Q&A with Doug Wagoner

What spurred the division of the company?
The decision to pursue a potential separation came after management and the board of directors reviewed several strategic options for SAIC, in response to many changes on the horizon in our traditional markets. The decision to separate into two publicly traded companies — a solutions and products company and a technical engineering and IT services company — enables the best response to the impending market changes.

What was the goal?
The goal is nothing short of creating America's next two great technology companies that are designed for the purpose of competitively serving their markets, while at the same time increasing opportunities for employees and value for shareholders.

What are the expected benefits?
There are many. Both companies will be able to bid billions more in federal contract opportunities as separate companies, because the split removes many current organizational conflicts of interest. Currently, if SAIC serves as an advisor to a customer for a new system, it cannot bid on providing the system itself. Post split, the two companies can bid independently on each opportunity. Other benefits include the companies' ability to organize differently to meet their specific market conditions, develop investment priorities specific to their own business, and better serve customers with precision and focus.

When did you begin work on it?
Actual work began late July 2012, in preparation for the board of directors to approve the pursuit of the split. The company announced its plan to pursue the split on August 30, 2012, and we were off to the races.

What was the first thing you had to do?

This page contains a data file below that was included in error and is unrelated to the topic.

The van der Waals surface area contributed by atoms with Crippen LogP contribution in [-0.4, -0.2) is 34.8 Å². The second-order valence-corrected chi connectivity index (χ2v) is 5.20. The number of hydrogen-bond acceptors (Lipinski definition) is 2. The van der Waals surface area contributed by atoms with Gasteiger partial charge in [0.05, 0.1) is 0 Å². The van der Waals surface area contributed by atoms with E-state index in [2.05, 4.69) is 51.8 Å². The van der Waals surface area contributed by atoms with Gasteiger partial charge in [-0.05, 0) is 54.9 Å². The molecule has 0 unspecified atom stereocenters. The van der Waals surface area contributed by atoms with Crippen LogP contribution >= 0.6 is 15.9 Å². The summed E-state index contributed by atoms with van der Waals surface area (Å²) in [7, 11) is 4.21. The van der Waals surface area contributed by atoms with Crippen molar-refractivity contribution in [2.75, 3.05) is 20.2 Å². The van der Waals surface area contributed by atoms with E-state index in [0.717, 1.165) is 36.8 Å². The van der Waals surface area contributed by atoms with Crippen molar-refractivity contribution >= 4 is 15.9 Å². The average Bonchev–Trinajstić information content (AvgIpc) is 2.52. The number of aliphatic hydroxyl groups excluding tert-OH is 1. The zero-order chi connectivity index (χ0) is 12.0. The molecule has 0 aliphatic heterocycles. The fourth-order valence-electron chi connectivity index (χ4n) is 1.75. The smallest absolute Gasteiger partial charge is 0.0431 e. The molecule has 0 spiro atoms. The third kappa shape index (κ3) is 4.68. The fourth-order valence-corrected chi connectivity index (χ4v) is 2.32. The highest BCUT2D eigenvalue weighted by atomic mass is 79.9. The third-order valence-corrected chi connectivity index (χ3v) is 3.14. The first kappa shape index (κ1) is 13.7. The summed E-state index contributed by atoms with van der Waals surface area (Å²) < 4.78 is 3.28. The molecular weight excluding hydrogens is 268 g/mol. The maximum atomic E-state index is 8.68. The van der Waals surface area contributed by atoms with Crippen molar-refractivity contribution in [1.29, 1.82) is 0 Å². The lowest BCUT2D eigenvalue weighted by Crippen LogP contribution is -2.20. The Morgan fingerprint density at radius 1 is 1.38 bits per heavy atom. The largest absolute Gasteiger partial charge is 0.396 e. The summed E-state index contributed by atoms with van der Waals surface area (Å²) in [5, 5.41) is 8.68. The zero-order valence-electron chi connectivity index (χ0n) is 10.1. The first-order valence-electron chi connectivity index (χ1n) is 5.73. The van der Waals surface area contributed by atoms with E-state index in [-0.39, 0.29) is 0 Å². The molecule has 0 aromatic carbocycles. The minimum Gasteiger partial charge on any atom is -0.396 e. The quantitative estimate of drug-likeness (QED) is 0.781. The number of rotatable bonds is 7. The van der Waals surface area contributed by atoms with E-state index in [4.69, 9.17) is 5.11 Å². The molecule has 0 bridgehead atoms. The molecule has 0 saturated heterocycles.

The first thing we did was establish the leadership team. I was asked to be the program manager, reporting to the chief operating officer. I was running a $900-million business unit for the company at the time but had my deputy take over.

Within a week, I took the reins of what we internally call the Gemini Program (to signify creating “twins,” or two equally successful firms). We then established a program management office to provide structure and oversight — we did not want this split to be a distraction to our employees, who have a job to do every day for our customers, fellow employees, and investors.

I ran this like any complex program SAIC does for our customers and used our engineering and management processes to do so. This helped everyone stay on the same page and use the same language.

What did the split cost?
At this time, we are unable to provide specific cost information. We will be providing information on that in our financial filings during the year.

How many people were involved in working out the details?
The program management office consisted of 30 people at its height who were dedicated full-time to the separation transaction. Other people were brought in from time to time to provide specific guidance or support.

What were some of the big picture or top priority objectives you had to consider while working out the split?